Steinbach MLA and Health, Seniors and Active Living Minister Kelvin Goertzen stated that the Manitoba government was proud to celebrate the fourth annual Nurse Practitioner Day on November 18 and to recognize the essential contribution made by these health professionals to the provincial health system.
“November 18 was a day to recognize and celebrate the tireless work of nurse practitioners and all nurses in communities across Manitoba,” said Goertzen. “Since the profession was legislated in 2005, these health-care professionals have contributed to making the health system more efficient and have been essential in making services more accessible in rural areas.”
Nurse practitioners are registered nurses with a master’s or doctoral level education and clinical experience that allows them to diagnose illnesses, treat conditions, prescribe medications, admit patients to hospitals and order diagnostic tests. They offer a range of services and work to complement the services provided by family physicians and other providers.
“Nurse practitioners have proven that they are effective, efficient and sustainable. We are vital to the health-care system in Manitoba and Canada, not just to fill a gap but we have proven ourselves as dedicated primary-care providers who can provide a range of services to Manitobans including treatment and diagnosis to name a few,” said Dr. Donna Alden-Bugden, president, Nurse Practitioners Association of Manitoba. “We have a scope of practice that is broad enough to care for most of Manitobans’ health-care needs. We are hopeful that the NP role will continue to expand in Manitoba and across Canada.”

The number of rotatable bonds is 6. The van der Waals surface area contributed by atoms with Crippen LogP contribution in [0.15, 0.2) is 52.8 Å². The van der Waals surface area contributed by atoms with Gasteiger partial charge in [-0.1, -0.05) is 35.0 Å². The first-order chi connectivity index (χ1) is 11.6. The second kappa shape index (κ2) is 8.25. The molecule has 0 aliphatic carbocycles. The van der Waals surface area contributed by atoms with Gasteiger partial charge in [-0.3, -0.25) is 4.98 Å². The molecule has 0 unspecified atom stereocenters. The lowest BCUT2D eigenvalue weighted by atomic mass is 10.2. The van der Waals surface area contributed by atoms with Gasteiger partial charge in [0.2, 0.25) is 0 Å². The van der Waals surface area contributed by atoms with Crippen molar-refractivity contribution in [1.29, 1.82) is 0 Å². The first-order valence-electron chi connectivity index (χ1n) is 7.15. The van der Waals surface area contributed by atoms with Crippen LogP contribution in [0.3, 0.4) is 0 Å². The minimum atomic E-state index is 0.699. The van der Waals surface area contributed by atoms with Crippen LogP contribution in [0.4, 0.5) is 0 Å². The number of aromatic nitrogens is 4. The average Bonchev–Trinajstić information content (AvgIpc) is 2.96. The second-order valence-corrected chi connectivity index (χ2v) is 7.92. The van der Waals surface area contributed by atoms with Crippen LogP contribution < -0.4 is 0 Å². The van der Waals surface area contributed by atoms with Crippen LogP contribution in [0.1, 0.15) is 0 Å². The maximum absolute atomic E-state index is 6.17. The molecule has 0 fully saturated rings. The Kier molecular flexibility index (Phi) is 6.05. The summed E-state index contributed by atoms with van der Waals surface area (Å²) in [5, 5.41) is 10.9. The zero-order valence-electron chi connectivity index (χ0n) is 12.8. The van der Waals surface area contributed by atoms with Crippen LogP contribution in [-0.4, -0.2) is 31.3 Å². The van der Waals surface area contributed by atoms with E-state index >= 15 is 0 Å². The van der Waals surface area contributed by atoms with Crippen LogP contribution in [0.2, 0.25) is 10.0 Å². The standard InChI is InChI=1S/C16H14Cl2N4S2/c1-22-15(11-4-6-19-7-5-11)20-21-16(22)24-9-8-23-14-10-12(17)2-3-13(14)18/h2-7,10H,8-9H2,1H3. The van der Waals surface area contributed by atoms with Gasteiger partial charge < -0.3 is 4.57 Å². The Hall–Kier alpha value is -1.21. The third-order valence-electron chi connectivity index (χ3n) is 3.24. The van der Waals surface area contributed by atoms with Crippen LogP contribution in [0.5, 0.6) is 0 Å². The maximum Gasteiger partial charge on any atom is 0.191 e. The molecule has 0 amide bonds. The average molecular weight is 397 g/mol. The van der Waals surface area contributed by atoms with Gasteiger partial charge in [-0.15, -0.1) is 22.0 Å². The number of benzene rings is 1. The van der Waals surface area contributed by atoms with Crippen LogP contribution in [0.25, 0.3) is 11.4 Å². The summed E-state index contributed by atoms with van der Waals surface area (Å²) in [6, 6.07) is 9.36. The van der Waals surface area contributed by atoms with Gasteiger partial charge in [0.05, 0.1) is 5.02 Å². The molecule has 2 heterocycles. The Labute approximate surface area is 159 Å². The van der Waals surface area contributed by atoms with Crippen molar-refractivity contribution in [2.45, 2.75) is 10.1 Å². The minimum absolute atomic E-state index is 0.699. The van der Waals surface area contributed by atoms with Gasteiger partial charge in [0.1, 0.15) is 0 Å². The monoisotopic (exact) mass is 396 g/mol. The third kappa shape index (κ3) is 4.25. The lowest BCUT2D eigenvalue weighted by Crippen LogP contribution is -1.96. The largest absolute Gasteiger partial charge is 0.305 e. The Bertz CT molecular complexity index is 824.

Nurse practitioners have also been part of a provincial initiative to improve access to care for Manitobans, the minister said. This initiative helps incorporate non-physician providers, like nurse practitioners, into fee-for-service primary-care clinics to provide team-based care delivery. There are currently 10 nurse practitioners hired through this initiative that work in primary-care clinics in rural Manitoba, Goertzen added.
Over the years, regional health authorities have expanded the integration of nurse practitioners in their local health systems. For example, the Prairie Mountain Health (PMH) region has hired seven new nurse practitioners during the past six months, Goertzen noted.
“With the support of the Manitoba government, Prairie Mountain Health is proud to employ a total of 19 nurse practitioners who provide comprehensive assessment, care, treatment and referral as needed to individuals and families,” said Penny Gilson, CEO, PMH. “Due to this increase, we’ve recently been able to expand services of the mobile clinic to include two new First Nation communities, bringing the total number of communities our mobile clinic serves to seven.”
More than 185 nurse practitioners work in Manitoba health authorities and in various settings including hospitals, primary-care clinics and personal care homes.